Monterey Jazz Festival
September 15-17, 2017
A Feast of Tributes, to Itself, Included
The distinctly stunning California outpost that is Monterey has been in the news, and making cultural history, in various ways this year. Over the summer, the 50th anniversary of the Monterey Pop Festival was duly noted and feted with a special commemorative festival. Over in the realm of the tube (the New, Improved TV landscape), the dramatic Limited Series Big Little Liesset in Monterey, though with liberal creative license in terms of veracity to the reality of the placeushered the city and its inviting ambience into America's living room. And, last but most importantly, on the very night that series was garnering a handful-plus of Emmy Awards on Sunday night, the grand and glorious Monterey Jazz Festival was on the last day/night of its milestone 60th anniversary edition.
The historical aspect of this year's jazz weekend in Monterey was not at all lost on the inspired and long-standing artistic director Tim Jackson, possibly to a fault. This was a weekend chockablock with tribute programs to bygone or otherwise absent legends who have graced the festival's Arena stage, including the opening act of Regina Carter
's nod to Ella Fitzgerald
, which actually involved inventive new arrangements, as part of her new Ella-homage project, Accentuate the Positive. Carter may have slyly made a political statement in this otherwise mostly socio-political reality-avoiding weekend, pointing out the pressing message of the mantra-like lyrics in the Ella-popularized "Accentuate the Positive:" You've got to accentuate the positive/Eliminate the negative/Latch on to the affirmative/Don't mess with Mister In-Between." "We gotta' live by those words more than ever," Carter told the arena crowd, with a hint of a grin.
Later that Friday night in the arena, we heard a tribute to past Monterey regular Dizzy Gillespie
(a program with the eminent and ever-hip pianist Kenny Barron
at the center, with trumpeters Roy Hargrove
and Sean Jones
and percussionist Pedrito Martinez
), to a saxophonist-featured tribute to Sonny Rollins
. There, the horn spotlight went to Rollins admirers and proteges Branford Marsalis
, Joe Lovano
, Joshua Redman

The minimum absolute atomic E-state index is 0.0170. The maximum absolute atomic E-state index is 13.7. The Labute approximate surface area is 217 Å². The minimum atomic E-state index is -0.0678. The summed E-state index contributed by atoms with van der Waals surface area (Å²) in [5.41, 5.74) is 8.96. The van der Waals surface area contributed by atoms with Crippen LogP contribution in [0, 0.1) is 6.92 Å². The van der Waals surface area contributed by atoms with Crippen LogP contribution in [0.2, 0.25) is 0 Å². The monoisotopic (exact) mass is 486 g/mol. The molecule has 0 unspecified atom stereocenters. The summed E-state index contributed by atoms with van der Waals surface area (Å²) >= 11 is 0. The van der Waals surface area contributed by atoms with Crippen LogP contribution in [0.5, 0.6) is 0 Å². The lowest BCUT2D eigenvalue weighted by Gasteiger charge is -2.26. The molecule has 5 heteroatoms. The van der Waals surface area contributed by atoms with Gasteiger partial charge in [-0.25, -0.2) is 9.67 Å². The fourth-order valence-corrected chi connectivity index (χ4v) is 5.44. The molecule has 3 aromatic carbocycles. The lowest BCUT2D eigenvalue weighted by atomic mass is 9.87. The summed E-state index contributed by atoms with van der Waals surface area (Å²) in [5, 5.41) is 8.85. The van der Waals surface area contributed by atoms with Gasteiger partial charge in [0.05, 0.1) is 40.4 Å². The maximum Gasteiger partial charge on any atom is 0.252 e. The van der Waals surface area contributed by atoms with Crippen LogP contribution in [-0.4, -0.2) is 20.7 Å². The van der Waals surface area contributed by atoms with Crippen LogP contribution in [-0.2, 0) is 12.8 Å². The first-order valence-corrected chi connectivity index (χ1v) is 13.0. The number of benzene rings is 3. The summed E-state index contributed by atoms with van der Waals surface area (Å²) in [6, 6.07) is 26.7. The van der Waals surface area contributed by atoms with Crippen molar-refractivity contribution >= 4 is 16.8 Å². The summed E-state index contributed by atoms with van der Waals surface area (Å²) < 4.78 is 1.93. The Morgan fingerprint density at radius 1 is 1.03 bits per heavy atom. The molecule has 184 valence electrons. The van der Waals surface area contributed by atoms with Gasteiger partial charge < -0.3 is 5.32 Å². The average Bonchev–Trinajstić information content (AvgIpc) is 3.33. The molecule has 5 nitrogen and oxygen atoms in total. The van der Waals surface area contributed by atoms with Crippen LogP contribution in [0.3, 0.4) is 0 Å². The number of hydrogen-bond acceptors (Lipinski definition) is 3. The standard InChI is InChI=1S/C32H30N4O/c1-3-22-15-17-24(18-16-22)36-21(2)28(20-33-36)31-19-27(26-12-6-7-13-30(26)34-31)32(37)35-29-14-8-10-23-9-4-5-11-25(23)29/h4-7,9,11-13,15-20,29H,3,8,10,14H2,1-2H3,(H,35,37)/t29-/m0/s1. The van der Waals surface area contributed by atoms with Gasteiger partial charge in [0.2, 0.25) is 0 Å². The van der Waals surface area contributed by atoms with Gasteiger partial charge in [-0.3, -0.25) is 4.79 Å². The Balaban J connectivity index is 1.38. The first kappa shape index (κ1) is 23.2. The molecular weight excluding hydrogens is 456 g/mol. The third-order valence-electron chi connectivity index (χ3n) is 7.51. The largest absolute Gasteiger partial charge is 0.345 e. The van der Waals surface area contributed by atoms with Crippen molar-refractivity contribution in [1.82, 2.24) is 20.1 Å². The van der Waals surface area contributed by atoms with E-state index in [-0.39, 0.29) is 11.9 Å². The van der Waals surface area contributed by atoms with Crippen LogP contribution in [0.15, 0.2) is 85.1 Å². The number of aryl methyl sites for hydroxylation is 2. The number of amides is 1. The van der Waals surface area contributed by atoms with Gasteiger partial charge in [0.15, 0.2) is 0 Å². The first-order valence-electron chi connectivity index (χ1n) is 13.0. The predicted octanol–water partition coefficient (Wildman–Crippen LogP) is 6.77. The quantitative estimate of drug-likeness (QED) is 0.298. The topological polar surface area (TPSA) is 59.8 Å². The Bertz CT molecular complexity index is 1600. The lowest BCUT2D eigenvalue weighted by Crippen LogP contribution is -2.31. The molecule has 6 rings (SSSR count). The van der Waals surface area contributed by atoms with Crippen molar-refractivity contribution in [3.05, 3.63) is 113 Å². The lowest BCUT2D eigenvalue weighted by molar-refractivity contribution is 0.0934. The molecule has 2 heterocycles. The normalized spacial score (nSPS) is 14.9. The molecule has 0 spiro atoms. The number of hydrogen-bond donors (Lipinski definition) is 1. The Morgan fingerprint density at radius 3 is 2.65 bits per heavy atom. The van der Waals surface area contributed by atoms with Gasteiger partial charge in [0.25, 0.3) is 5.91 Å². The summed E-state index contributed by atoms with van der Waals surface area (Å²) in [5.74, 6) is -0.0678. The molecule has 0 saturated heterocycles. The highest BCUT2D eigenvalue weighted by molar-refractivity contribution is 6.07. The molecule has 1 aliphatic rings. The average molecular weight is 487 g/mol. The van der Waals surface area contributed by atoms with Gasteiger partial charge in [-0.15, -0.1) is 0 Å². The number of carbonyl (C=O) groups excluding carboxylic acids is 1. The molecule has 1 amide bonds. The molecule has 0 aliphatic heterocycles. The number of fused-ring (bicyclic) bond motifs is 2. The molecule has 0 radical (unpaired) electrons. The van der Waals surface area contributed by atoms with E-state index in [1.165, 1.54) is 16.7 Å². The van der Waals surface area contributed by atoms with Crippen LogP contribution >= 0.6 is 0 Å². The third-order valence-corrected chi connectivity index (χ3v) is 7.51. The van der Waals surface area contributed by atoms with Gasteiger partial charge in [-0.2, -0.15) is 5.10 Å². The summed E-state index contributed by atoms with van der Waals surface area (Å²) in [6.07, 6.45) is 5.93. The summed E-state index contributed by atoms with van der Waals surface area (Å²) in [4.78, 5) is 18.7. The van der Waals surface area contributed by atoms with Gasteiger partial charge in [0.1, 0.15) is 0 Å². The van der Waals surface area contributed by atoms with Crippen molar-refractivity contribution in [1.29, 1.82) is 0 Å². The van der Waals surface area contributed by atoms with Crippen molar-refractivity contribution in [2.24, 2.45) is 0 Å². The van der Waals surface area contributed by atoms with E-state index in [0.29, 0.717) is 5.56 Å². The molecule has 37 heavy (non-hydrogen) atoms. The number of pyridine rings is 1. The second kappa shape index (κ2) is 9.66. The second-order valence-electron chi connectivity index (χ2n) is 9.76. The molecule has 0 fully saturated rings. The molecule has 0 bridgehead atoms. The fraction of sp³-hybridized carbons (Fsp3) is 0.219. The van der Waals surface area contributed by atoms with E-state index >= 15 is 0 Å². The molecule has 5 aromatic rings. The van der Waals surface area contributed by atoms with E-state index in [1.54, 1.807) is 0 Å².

, and a moving "Round Midnight" by Rollins peer Jimmy Heat, on soprano, with all aboard for a round of "St. Thomas."
Saturday night featured a welcome return by the great vocalist from Benin, Angelique Kidjo, but this program was a tribute to the inspiration of salsa music, generally, and her hero thelate Celia Cruz, specifically (with percussionist Martinez again in the fold). Even Dee Dee Bridgewater's strikingly powerful new project (and persona), linked to her new album Memphis... Yes, I'm Ready, is a tribute of sortsto the great vintage soul music she listened to, coming out of the station WDIA in her birth city of Memphis. The record, and her powerful live show (especially killing it on "Try a Little Tenderness" and an encore of "Purple Rain"), validates yet another aspect of this master vocalist's rangeof style and musical aplomb. But her super-tight Memphis-based band is put in the position of being basically a stellar cover band.
Echoes of and genuflecting to the past was a trend that kept rolling onto the Monterey Fairgrounds, to the point where the present tense and new musical energies in jazz seemed sorely wanting this year. Generally, a hallmark of the artistic success of the Monterey Jazz Festival, especially during director Jackson's long and inspired guidance, has been the delicate balancing of satisfying the many contingencies of jazz fans and old school festival-goers. Avant-garde music and other musics of the "now" have been craftily woven into the programming fabric, but not so much this year. It was a time, for nostalgic reflections, upon the turn of age 60. This is arguably the world's oldest continuously-run and contiguously-placed jazz festival, although the more roving and on-off again Newport jazz festival narrowly preceded and inspired the festival that founder Jimmy Lyons built.